What about you? If you have been on the field for a while, have you experienced a “7 year ministry itch?” What has been instrumental in continuing to grow?

Photo by Bailey Gullo on Unsplash

So Much N O I S E! (and a Book Giveaway)

I grew up in rural America. We had neighbors, but you couldn’t see them. In fact, get this, you couldn’t even hear them. And I know this stretches the bounds of believability, but you couldn’t even smell the neighbors’ food. They were acres away.

We were closer to cows than people.

Now I live in a place where you can most definitely see your neighbors (because the kitchen and bedroom windows are less than 10 feet from their kitchen and bedroom windows.) Now I can hear the neighbors coughing (or fighting or playing marbles with bowling balls).

I can feel the neighbor’s music, and I can certainly smell the neighbors’ food.

Is this stressful for anyone else?

In the whole scheme of cross-cultural work, in the whole Story we’re excited to live out, noise and hyper-proximity is not a very big deal. You could even spiritualize it and call it incarnational. But you know, I’m a human, and the constant LOUDNESS is actually a thing. It’s actually a pretty stressful thing. So I thought I’d use the first part of this article to see if it’s stressful for anyone else?

You too? Really?

How do you deal with it?

I believe in a multi-disciplinary approach, ergo, I’ve tried pharmaceuticals (Benadryl), technology (apps), multiple physical barriers (mattresses and headphones), and of course, prayer (“please make hearing ears deaf”).

Of course, there’s nothing inherently wrong with our living arrangements in Cambodia (or our neighbors, for that matter), and I’m in no way claiming any sort of moral superiority because I like quiet. It’s just that this is part of the cross-cultural thing that’s hard: it’s a lot louder here than where I came from, and eight years hasn’t changed that.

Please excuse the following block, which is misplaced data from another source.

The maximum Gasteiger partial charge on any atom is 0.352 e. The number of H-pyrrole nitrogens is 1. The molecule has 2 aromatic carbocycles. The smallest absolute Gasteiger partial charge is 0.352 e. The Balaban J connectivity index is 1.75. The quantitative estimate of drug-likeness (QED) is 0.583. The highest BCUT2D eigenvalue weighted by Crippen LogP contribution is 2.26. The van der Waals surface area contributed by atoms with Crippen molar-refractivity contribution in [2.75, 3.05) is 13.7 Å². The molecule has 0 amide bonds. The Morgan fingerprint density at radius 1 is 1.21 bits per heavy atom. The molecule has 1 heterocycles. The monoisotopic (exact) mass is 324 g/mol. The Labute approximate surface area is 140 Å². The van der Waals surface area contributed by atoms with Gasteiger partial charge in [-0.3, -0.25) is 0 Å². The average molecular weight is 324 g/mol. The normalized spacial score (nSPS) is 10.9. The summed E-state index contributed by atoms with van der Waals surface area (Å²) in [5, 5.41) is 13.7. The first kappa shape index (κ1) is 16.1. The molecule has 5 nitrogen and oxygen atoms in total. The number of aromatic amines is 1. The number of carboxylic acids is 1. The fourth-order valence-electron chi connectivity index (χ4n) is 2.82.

So here’s how I manage…

Diphenhydramine sort of helps with getting to sleep and staying that way. Consult with your doctor first, and word to the wise: don’t try parenting while on this stuff, ’cause that’s not good for no one.

Noise cancelling headphones = magic. My over usage, combined with the tropical climate, destroyed multiple sets of the earpieces on these things. But still, one of the best purchases of my cross-cultural life.

Nope. It’s not gum. You’re looking at my earplugs container. I’ve got one of these in my office, one in my backpack, and one on the nightstand. You NEVER want to be without earplugs. Just remember it’s not gum.

The Sleep Pillow app. (see below)

I heart white noise. So if you take the white noise that’s possible from Sleep Pillow, add in earplugs, then cover the whole thing with noise cancelling headphones, _______________________ is all you can hear.

Extreme circumstances call for extreme measures. When our neighbors decided that karaoke was the best way to spend evenings, we called in the Queens — two queen-size foam mattresses propped up outside of our bedroom windows. This might be confusing if you’re not sure how Cambodian row houses work, but if you get it, you totally get it. Basically, our bedroom windows open up into this room, which is the first level. I was standing in our front door when I took this photo.


If none of these measures are effective, then you should probably just go ahead and buy our book.

A Book Giveaway!
Elizabeth and I would love to gift a couple of folks with a free Kindle version of our new book, Serving Well: Help for the Wannabe, Newbie, or Weary Cross-cultural Christian Worker.* If you live in the US, the UK, or Australia, we could send you a hard copy instead, if you’d like.

Ruth Van Reken (co-author of Third Culture Kids) had this to say about Serving Well:

“Recently I read a lovely book called Serving Well by Jonathan Trotter and Elizabeth Trotter. While it contains many great practical tips and strategies for success in cross-cultural living and working, it is not simply one more ‘how-to’ manual. Particularly for those in the faith-based communities, the authors continually emphasize the why of service, not simply the how. This is a soul-encouraging book. I highly recommend it.

Serving Well has over 100 chapters that cover everything from how to prepare for the field all the way to how to return well. It includes reflections and discussions on transitioning overseas, taking care of your heart, marriage, and children once you’re there, communicating with senders, common pitfalls, grief and loss, and what to do when things don’t go as planned.

To be entered into the drawing, think of someone who might like a copy of Serving Well and then tag them in the comments section of A Life Overseas’ Facebook share of this post. If you tag someone, we’ll enter your name and their name into a drawing that will happen on September 10th. You can tag up to three people and they will all be entered into the drawing.

If you are reading this via e-mail and you have limited access to Facebook, just reply to the message and put “book giveaway” in the subject line. That’ll get you entered.

Thanks so much for understanding that this cross-cultural gig is amazing, and LOUD, and rewarding, and hard, and wonderful, and so much more.

And may the Father’s grace and peace be with you and yours today.


All for ONE,


*affiliate link